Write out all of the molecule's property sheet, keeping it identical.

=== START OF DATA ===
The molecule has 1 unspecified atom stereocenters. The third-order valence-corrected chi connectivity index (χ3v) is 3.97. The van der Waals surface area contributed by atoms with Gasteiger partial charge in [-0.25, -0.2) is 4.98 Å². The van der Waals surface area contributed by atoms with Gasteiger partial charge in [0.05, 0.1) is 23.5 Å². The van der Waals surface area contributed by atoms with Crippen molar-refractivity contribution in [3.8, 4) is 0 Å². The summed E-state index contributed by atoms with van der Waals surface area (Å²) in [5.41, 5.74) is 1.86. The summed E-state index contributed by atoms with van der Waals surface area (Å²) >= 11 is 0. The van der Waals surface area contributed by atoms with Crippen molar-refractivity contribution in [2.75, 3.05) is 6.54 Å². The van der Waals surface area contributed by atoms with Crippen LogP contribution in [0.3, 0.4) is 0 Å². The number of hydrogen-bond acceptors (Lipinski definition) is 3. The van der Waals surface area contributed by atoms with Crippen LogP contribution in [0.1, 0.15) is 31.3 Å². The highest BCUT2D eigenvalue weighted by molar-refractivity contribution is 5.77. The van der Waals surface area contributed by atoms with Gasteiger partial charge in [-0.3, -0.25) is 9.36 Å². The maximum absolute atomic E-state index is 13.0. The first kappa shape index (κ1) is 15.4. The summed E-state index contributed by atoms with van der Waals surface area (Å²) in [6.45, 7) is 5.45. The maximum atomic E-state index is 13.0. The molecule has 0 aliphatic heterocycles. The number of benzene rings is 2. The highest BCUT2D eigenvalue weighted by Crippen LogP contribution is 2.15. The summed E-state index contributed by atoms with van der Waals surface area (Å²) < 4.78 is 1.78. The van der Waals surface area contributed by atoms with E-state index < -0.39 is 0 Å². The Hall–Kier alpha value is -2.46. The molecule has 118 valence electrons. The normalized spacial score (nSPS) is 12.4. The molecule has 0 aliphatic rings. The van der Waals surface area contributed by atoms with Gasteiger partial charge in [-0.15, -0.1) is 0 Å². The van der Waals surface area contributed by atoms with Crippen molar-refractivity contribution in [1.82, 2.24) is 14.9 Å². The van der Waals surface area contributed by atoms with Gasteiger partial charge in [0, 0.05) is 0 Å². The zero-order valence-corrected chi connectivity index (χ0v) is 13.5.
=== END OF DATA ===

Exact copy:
The molecule has 1 unspecified atom stereocenters. The third-order valence-corrected chi connectivity index (χ3v) is 3.97. The van der Waals surface area contributed by atoms with Gasteiger partial charge in [-0.25, -0.2) is 4.98 Å². The van der Waals surface area contributed by atoms with Gasteiger partial charge in [0.05, 0.1) is 23.5 Å². The van der Waals surface area contributed by atoms with Crippen molar-refractivity contribution in [3.8, 4) is 0 Å². The summed E-state index contributed by atoms with van der Waals surface area (Å²) in [5.41, 5.74) is 1.86. The summed E-state index contributed by atoms with van der Waals surface area (Å²) >= 11 is 0. The van der Waals surface area contributed by atoms with Crippen molar-refractivity contribution in [2.75, 3.05) is 6.54 Å². The van der Waals surface area contributed by atoms with Crippen LogP contribution in [0.3, 0.4) is 0 Å². The number of hydrogen-bond acceptors (Lipinski definition) is 3. The van der Waals surface area contributed by atoms with Crippen LogP contribution in [0.1, 0.15) is 31.3 Å². The highest BCUT2D eigenvalue weighted by molar-refractivity contribution is 5.77. The van der Waals surface area contributed by atoms with Gasteiger partial charge in [-0.3, -0.25) is 9.36 Å². The maximum absolute atomic E-state index is 13.0. The first kappa shape index (κ1) is 15.4. The summed E-state index contributed by atoms with van der Waals surface area (Å²) in [6.45, 7) is 5.45. The maximum atomic E-state index is 13.0. The molecule has 0 aliphatic heterocycles. The number of benzene rings is 2. The highest BCUT2D eigenvalue weighted by Crippen LogP contribution is 2.15. The summed E-state index contributed by atoms with van der Waals surface area (Å²) < 4.78 is 1.78. The van der Waals surface area contributed by atoms with E-state index < -0.39 is 0 Å². The Hall–Kier alpha value is -2.46. The molecule has 118 valence electrons. The normalized spacial score (nSPS) is 12.4. The molecule has 0 aliphatic rings. The van der Waals surface area contributed by atoms with Gasteiger partial charge in [-0.15, -0.1) is 0 Å². The van der Waals surface area contributed by atoms with Crippen molar-refractivity contribution in [1.82, 2.24) is 14.9 Å². The van der Waals surface area contributed by atoms with Gasteiger partial charge in [0, 0.05) is 0 Å². The zero-order valence-corrected chi connectivity index (χ0v) is 13.5.